The Jewish Museum London Location: Albert Street, Camden Town NW1 7NB [map] Open: 10am - 5pm (closes at 2pm on Fridays) Admission: £7.50 (Art Pass holders go free) Five word summary: a celebration of British Judaism Website:www.jewishmuseum.org.uk Time to set aside: one to two hours
London's Jewish museum is well hidden in a residential terrace up a Camden sidestreet, between the market and the zoo. It opened its doors here in 2010, bringing together the collections of two rather smaller split-site buildings, but wholly revamped in an attempt to tell the story of Judaism as it relates to the UK. It's a sad reflection on our times that where the coat check used to be is now a security office and a second guard waits outside, welcoming visitors but keeping an eye open just in case.
The museum has an open door policy with entrance free so long as you don't want to go upstairs. You're allowed access to the well-stocked shop and also to the cafe (which offers a pescetarian menu, but is no longer strictly Kosher). You can stare at the excavated mikveh (a medieval ritual bath recovered from the City of London) and ponder its many cleansing uses. And you'll likely be distracted by the temporary 'Great British Jews' exhibition, a colourful showcase of unfamiliarly famous names... Gerry Anderson, Fenella Fielding, Claire Rayner, Daniel Radcliffe, to name but four. But that's your lot until you pay up.
There are three more floors up the stairs. The first explores Jewish religious life and features a fine collection of ceremonial objects. Some of these are very beautiful, even exquisite, and testament to the craftsmanship of generations. A holy Torah scroll takes centre stage, midway through its annual progression, surrounded by several cabinets exploring the faith's central pillars. I learnt a lot from a series of multimedia presentations, so I think (for example) I can now tell the difference between Hanukkah and Purim, but I felt I was only scratching the surface of what being Jewish really means. Nevertheless there's a lot here crammed into a small space, and I can well imagine school RE classes ending up here on a field trip.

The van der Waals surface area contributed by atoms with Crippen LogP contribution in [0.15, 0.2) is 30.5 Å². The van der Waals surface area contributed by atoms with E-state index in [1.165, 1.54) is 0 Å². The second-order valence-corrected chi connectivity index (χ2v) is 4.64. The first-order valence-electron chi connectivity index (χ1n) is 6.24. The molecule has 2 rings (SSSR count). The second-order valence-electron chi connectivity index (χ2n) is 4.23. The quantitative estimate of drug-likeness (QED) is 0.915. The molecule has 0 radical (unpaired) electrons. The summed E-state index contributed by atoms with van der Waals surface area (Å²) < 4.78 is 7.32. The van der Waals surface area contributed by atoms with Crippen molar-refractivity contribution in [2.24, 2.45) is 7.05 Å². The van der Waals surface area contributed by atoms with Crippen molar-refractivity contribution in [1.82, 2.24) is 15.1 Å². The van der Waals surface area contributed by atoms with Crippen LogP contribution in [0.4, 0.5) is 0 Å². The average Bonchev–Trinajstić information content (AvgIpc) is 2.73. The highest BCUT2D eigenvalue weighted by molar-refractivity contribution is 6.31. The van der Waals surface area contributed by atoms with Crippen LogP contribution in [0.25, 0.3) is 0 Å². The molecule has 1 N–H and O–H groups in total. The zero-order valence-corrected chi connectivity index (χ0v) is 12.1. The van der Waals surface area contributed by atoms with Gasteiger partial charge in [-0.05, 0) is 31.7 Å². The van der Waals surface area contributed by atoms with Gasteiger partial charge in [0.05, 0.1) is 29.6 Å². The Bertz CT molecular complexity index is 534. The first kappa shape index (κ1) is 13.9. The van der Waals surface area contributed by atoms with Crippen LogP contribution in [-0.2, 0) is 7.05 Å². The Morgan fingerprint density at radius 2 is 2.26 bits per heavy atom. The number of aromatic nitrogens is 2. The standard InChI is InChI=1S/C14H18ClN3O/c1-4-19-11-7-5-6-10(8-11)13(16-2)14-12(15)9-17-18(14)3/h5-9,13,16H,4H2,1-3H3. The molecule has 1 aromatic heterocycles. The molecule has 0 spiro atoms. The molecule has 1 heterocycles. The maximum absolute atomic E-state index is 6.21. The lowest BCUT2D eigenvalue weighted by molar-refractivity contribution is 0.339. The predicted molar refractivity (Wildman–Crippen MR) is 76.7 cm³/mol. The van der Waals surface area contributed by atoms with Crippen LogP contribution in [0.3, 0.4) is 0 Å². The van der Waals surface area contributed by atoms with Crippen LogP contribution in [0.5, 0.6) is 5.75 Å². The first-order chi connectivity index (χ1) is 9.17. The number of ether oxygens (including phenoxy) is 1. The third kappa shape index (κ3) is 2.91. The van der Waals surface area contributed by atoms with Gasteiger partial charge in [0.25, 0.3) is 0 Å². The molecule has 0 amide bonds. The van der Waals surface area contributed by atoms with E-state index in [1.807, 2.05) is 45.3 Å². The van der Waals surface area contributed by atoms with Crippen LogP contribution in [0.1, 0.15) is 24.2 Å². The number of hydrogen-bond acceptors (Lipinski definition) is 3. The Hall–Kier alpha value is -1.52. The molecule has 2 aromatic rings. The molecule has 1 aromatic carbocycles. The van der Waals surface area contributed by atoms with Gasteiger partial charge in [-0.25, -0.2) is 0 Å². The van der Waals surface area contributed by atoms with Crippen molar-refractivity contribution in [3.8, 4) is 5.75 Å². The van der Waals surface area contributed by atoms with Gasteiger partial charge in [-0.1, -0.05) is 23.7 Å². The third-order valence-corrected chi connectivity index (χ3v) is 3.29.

Floor two is rather larger, and features an exhibition recounting a millennium of Jewish life in Britain. For many centuries this was a life of persecution, most notably back in 1290 when Edward the First expelled the entire Jewish population from the kingdom. It took until 1656 for Oliver Cromwell to invite them back. Although there are nods to settlers in Norwich, Portsmouth and elsewhere, this is chiefly an account of Judaism in the East End of London. Numerous synagogues, bakeries, tailor's workshops and an entire immigrant community were shoehorned into a nucleus of Whitechapel-ish streets, and their life hereabouts is celebrated in all its rich diversity.
Linking in with Sunday's post one display contains Israel Zangwill's most famous novel and his personal seal, plus a commemorative plate inscribed with a pertinent putdown to a heckler who dared call him an "alien Jew". Roll up and try your hand at Yiddish theatre karaoke (encouraged via video screen by the irrepressible David Schneider) or lift the lid on a pre-war kitchen (and smell the chicken soup). Trace the history of Jews in the military, from 'had to pretend to be Christian' (1757) to 'carried an ID tag to ensure, if shot, they'd get a Jewish burial' (WW1) to 'given a non-Jewish alias to ensure that, if the Germans captured them, they'd survive' (WW2). Again there's a lot here, a fair amount of it interactive, and wandering round took rather longer than the space might have suggested.
There is, of course, a Holocaust Gallery. Rather than attempt to retell the whole horrific story, the museum concentrates on telling the tale of a single survivor. Leon Greenman was born and married in the East End but had moved to the Netherlands when the Nazis invaded. Separated from his wife and two year-old son at the gates of Auschwitz, Leon's subsequent experiences make for a poignant and sobering account of Hitler's Final Solution in all its hideous cruelty. Leon chose to devote the remainder of his life to telling his truth to others, especially in schools, and was a friend of the museum until his death in 2008. Circulating around a cabinet of his rescued belongings, this compact gallery packs a real emotional punch.
And floor three is for unpermanent exhibitions. The latest is 'Jews, Money, Myth', which was supposed to close in July but has been extended due to popular demand (and not just because they haven't got the next one ready). It explores how Jews gained a reputation as financially devious, from Judas's thirty pieces of silver to medieval moneylending to the Rothschilds, and how disingenuous stereotypes eventually stuck. Numerous examples of anti-semitism are included - the curators make no bones about it - confirming that much of the thoughtlessness we see today has been going on for years. So yes, the museum's a must-visit for any Jewish folk in the capital, but Gentiles will find plenty of interest and enlightenment here too.